Key Facts about the Flu
“Flu” is a common highly contagious viral infection of the nose, throat, and lungs. Easily confused with its milder cousin, the cold, influenza viruses can cause life-threatening complications.
Influenza (commonly called the flu) is a contagious respiratory illness caused by influenza viruses. Infection with influenza viruses can result in severe illness and life-threatening complications. An estimated 10% to 20% of U.S. residents get the flu each year: an average of 114,000 people are hospitalized for flu-related complications and 36,000 Americans die each year from complications of flu.
Symptoms of Flu
A cold and the flu are alike in many ways. A stuffy nose, sore throat and sneezing are usually signs of a cold. Symptoms of flu include fever (usually high), headache, extreme fatigue, dry cough, sore throat, runny or stuffy nose, and muscle aches.
Gastro-intestinal symptoms, such as nausea, vomiting, and diarrhea, are much more common among children than adults.
Spread of Flu
Influenza viruses spread when a person who has the flu coughs, sneezes, or speaks and spreads virus into the air, which others inhale. When these viruses enter the nose, throat, or lungs, they begin to multiply, causing symptoms of the flu. The viruses can also be spread when a person touches a surface with flu viruses on it (for example, a door handle) and then touches his or her nose or mouth. A person who is sick with the flu can spread viruses, which means they are contagious. Adults may be contagious from 1 day before developing symptoms to up to 7 days after getting sick. Children can be contagious for longer than 7 days.
Vaccination: The single best way to prevent the flu is to get vaccinated each fall. In the absence of vaccine, however, there are other ways to protect against flu.
Antiviral Medications: Three antiviral drugs (amantadine, rimantadine, and oseltamivir) are approved and commercially available for use in preventing flu. All of these medications are prescription drugs, and a doctor should be consulted before the drugs are used for preventing the flu.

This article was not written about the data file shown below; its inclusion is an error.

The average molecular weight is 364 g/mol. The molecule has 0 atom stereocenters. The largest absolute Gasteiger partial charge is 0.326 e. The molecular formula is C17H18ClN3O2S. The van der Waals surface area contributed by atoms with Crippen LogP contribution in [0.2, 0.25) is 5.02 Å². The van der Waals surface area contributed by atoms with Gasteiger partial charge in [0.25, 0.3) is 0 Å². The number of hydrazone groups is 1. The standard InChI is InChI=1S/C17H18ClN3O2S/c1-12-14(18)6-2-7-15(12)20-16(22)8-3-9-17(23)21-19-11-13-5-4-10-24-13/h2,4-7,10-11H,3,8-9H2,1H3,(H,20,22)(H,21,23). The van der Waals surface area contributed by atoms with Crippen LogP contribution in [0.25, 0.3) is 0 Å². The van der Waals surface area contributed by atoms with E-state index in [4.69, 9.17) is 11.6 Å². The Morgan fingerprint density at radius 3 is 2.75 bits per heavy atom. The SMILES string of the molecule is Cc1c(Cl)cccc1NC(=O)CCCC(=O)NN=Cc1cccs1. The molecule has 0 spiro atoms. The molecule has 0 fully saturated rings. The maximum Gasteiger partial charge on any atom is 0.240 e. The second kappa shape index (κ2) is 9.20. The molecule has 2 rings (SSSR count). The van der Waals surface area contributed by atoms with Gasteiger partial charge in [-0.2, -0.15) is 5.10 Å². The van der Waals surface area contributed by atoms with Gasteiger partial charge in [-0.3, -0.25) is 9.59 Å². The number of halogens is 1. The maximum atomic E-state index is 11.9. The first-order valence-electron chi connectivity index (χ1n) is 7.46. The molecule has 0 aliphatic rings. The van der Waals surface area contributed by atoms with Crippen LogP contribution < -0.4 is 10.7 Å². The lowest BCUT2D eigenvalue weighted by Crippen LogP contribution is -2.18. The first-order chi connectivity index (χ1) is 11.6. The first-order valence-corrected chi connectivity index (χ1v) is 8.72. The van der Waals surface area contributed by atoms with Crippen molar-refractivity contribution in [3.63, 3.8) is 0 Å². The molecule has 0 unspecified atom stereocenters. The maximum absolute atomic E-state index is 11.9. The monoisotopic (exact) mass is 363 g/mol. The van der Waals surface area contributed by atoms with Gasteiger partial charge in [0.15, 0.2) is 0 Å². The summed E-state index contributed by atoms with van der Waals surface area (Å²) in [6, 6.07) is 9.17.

Good Health Habits: The following steps may help prevent the spread of respiratory illnesses like flu:
- Avoid close contact - Avoid close contact with people who are sick. When you are sick, keep your distance from others to protect them from getting sick too.
- Stay home when you are sick - If possible, stay home from work, school, and errands when you are sick. You will help prevent others from catching your illness.
- Cover your mouth and nose - Cover your mouth and nose with a tissue when coughing or sneezing. It may prevent those around you from getting sick.
- Clean your hands - Washing your hands often will help protect you from germs.
- Avoid touching your eyes, nose or mouth - Germs are often spread when a person touches something that is contaminated with germs and then touches his or her eyes, nose, or mouth.
Diagnosing the Flu
Tests are available that can determine if you have the flu as long as you are tested within the first 2 or 3 days after your symptoms begin. In addition, a doctor’s examination may be needed to determine whether a person has another infection that is a complication of the flu.
Complications From Flu
Some of the complications caused by the flu include bacterial pneumonia, dehydration, and the worsening of chronic medical conditions, such as congestive heart failure, asthma, or diabetes. Children may get sinus problems and ear infections.
At Special Risk of Complications From Flu
Certain people are at increased risk for serious complications from the flu. This group includes people age 65 years and older and people of any age with chronic medical conditions. Pregnant women and children between 6 months and 23 months of age also are at increased risk from flu complications.
Treating the Flu
Antiviral Medications: Four antiviral drugs (amantadine, rimantadine, zanamavir and oseltamivir) have been approved for treatment of the flu. All of these must be prescribed by a doctor. Antiviral treatment lasts for 5 days and must be started within the first 2 days of illness.
What to Do If You Get Sick This Flu Season
If you develop the flu, it is advisable to get plenty of rest, drink lots of liquids, and avoid using alcohol and tobacco. Also, you can take medications to relieve the symptoms of flu (but never give aspirin to children or teenagers who have flu-like symptoms, and particularly fever, without first speaking to your doctor.) If, however, your flu symptoms are unusually severe (for example, if you are having trouble breathing), you should consult your health-care provider right away.
If you are at special risk from complications of flu, you should consult your health-care provider when your flu symptoms begin. This includes people 65 years or older, people with chronic medical conditions, pregnant women, or children. Your doctor may choose to use certain antiviral drugs to treat the flu.